For more on the definition of news (something that’s hard for many people to grasp), you may be interested in the this post I wrote some time ago, which directly addresses what the media consider to be newsworthy and what they don’t.

To better understand the challenges of getting media coverage in today’s media environment, you may also be interested in this blog post:

Clients must be forthcoming and honest in answering these basic questions, even if some of the answers don’t put the company in the best light.  If the agency doesn’t know the truth, all of the truth, it puts the agency’s PR team in a very bad position to work effectively.  Journalists will probe for answers and do research on their own.   If they’re given dishonest answers to their questions, they’ll think less of the company the agency is representing, as well as the PR agency people.

Sometimes internal corporate staff feel that it’s better for the PR agency not to know negative information so they won’t be able to spread it around.  But knowing honest answers doesn’t mean the agency PR team will provide that negative information to the media unless the client and agency have agreed that’s the best approach.  Some questions don’t have to be answered directly.  When a company just provides a rosy picture of the company and/or products, and leaves the PR team in the dark about the actual situation, it’s a recipe for PR failure.  One reason why:  the best approach for answering difficult questions from the media is to plan ahead for those difficult questions to come up and how to answer them.  PR professionals are well-prepared to help with those questions and answers, but can’t be helpful unless they know the whole truth, both negatives and positives.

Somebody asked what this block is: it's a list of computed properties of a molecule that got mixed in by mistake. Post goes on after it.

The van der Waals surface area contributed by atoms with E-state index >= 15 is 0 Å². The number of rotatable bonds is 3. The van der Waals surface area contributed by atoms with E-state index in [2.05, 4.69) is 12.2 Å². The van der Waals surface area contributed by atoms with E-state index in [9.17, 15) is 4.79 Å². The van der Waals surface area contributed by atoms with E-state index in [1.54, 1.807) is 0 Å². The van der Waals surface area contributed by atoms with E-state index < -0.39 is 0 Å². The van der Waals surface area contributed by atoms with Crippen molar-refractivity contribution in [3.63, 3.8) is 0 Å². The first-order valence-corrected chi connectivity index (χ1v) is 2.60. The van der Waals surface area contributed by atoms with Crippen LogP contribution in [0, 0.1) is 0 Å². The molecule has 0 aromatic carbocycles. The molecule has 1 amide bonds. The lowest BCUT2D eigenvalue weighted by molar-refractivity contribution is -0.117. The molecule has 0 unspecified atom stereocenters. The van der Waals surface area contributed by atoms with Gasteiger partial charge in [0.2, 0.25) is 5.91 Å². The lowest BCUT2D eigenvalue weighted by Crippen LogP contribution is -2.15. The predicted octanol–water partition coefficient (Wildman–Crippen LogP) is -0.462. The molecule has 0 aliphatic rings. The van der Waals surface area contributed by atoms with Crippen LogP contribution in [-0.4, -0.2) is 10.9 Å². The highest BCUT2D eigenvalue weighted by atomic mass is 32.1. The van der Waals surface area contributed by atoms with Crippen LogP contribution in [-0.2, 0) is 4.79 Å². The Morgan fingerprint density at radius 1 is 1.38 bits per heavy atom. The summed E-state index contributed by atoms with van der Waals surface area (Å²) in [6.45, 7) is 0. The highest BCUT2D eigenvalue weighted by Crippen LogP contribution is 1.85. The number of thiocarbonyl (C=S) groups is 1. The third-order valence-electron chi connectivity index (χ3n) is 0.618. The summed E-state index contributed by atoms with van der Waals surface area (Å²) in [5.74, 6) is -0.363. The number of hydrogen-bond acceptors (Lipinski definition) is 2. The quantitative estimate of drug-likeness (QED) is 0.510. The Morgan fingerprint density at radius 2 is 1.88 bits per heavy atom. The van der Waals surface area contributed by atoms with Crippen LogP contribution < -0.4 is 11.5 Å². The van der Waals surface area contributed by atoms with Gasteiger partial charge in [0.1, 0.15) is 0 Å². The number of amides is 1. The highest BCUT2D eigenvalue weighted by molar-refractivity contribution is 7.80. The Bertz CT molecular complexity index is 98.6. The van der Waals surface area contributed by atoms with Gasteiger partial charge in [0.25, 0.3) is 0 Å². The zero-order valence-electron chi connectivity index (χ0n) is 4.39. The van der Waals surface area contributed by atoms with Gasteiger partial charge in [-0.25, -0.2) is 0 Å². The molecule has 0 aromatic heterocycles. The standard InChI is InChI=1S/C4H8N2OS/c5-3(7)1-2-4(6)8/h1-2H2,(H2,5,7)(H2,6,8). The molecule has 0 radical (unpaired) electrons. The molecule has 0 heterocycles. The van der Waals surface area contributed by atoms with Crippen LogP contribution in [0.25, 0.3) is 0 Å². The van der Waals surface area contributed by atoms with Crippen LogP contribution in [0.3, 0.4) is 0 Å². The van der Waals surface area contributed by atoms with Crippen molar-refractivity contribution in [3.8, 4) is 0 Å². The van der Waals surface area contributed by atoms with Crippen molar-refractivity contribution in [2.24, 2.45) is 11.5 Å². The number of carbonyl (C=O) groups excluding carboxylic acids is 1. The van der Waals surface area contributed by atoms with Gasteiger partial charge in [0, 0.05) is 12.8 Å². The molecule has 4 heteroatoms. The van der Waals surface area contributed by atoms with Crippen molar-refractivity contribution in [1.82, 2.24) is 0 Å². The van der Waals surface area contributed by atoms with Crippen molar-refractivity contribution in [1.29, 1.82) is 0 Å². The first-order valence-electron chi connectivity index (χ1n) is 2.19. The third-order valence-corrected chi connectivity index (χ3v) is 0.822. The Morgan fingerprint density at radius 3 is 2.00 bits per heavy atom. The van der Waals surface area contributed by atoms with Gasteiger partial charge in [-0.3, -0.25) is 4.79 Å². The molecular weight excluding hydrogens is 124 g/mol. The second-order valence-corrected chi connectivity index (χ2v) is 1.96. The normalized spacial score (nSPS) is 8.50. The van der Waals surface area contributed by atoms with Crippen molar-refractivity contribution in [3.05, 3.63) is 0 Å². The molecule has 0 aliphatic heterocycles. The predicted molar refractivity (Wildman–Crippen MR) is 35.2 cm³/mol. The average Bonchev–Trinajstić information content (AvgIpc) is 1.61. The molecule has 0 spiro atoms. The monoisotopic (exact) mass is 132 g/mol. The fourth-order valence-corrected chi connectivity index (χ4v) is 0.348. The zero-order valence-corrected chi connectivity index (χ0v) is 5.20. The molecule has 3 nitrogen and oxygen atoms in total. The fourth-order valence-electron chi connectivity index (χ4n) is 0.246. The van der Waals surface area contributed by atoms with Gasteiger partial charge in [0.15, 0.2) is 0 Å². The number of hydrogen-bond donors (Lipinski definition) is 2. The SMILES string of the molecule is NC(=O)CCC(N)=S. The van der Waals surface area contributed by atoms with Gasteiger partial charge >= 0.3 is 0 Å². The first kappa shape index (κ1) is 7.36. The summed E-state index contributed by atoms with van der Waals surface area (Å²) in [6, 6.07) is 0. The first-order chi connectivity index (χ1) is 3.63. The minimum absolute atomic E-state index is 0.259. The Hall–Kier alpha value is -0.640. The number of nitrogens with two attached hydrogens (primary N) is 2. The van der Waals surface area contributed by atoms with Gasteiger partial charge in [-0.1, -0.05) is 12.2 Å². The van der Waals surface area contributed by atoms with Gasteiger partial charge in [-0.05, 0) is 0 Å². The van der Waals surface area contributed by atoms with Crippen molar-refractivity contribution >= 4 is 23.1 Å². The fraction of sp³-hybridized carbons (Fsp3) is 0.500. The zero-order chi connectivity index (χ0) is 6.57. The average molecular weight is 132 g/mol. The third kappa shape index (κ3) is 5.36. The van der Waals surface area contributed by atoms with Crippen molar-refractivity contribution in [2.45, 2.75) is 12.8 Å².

5. What’s your budget?  This is a question that every PR firm should ask before preparing a proposal for you, and one that you should answer honestly.  Many potential clients tell us, “we don’t know what the budget is – we want you to tell us what we need to spend.”  What’s wrong with that picture?  The size of the budget will determine how fast your goals can be reached, and a PR program can be tailored to cover different levels of work.  An agency is put in a difficult position when that question goes unanswered.  If the agency makes an assumption that the budget is more than what the company can actually afford, it’s a waste of the agency’s time.  If the agency guesses on the low side, the proposal may not include as much PR activity as the client needs to meet PR goals.  Frequently we’re told, “Just give us a few different budget levels to choose from.”  That entails a lot of work with no compensation, all of which is in vain if the company decides on another agency or chooses not to move ahead with PR at all.  While developing proposals is part of the cost of doing business, asking for multiple proposals for the same project isn’t fair to PR agencies.